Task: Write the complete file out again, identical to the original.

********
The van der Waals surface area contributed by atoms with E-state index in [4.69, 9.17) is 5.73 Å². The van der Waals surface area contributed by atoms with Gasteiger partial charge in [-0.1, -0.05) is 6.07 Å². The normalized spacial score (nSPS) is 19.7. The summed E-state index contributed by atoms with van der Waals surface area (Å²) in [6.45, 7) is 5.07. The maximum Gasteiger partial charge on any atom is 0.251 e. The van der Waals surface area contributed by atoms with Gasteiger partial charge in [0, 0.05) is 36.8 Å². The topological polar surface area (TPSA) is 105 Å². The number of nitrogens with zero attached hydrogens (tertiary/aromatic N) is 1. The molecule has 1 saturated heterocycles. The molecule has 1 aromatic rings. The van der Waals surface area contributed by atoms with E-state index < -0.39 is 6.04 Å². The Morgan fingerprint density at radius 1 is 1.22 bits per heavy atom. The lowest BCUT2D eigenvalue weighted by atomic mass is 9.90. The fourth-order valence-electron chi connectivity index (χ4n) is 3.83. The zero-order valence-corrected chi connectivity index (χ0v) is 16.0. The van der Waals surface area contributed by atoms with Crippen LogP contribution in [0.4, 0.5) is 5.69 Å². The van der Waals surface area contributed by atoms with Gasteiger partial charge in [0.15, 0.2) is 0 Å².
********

The van der Waals surface area contributed by atoms with E-state index in [4.69, 9.17) is 5.73 Å². The van der Waals surface area contributed by atoms with Gasteiger partial charge in [-0.1, -0.05) is 6.07 Å². The normalized spacial score (nSPS) is 19.7. The summed E-state index contributed by atoms with van der Waals surface area (Å²) in [6.45, 7) is 5.07. The maximum Gasteiger partial charge on any atom is 0.251 e. The van der Waals surface area contributed by atoms with Gasteiger partial charge in [0, 0.05) is 36.8 Å². The topological polar surface area (TPSA) is 105 Å². The number of nitrogens with zero attached hydrogens (tertiary/aromatic N) is 1. The molecule has 1 saturated heterocycles. The molecule has 1 aromatic rings. The van der Waals surface area contributed by atoms with E-state index < -0.39 is 6.04 Å². The Morgan fingerprint density at radius 1 is 1.22 bits per heavy atom. The lowest BCUT2D eigenvalue weighted by atomic mass is 9.90. The fourth-order valence-electron chi connectivity index (χ4n) is 3.83. The zero-order valence-corrected chi connectivity index (χ0v) is 16.0. The van der Waals surface area contributed by atoms with Crippen LogP contribution in [0.4, 0.5) is 5.69 Å². The van der Waals surface area contributed by atoms with Gasteiger partial charge in [0.15, 0.2) is 0 Å².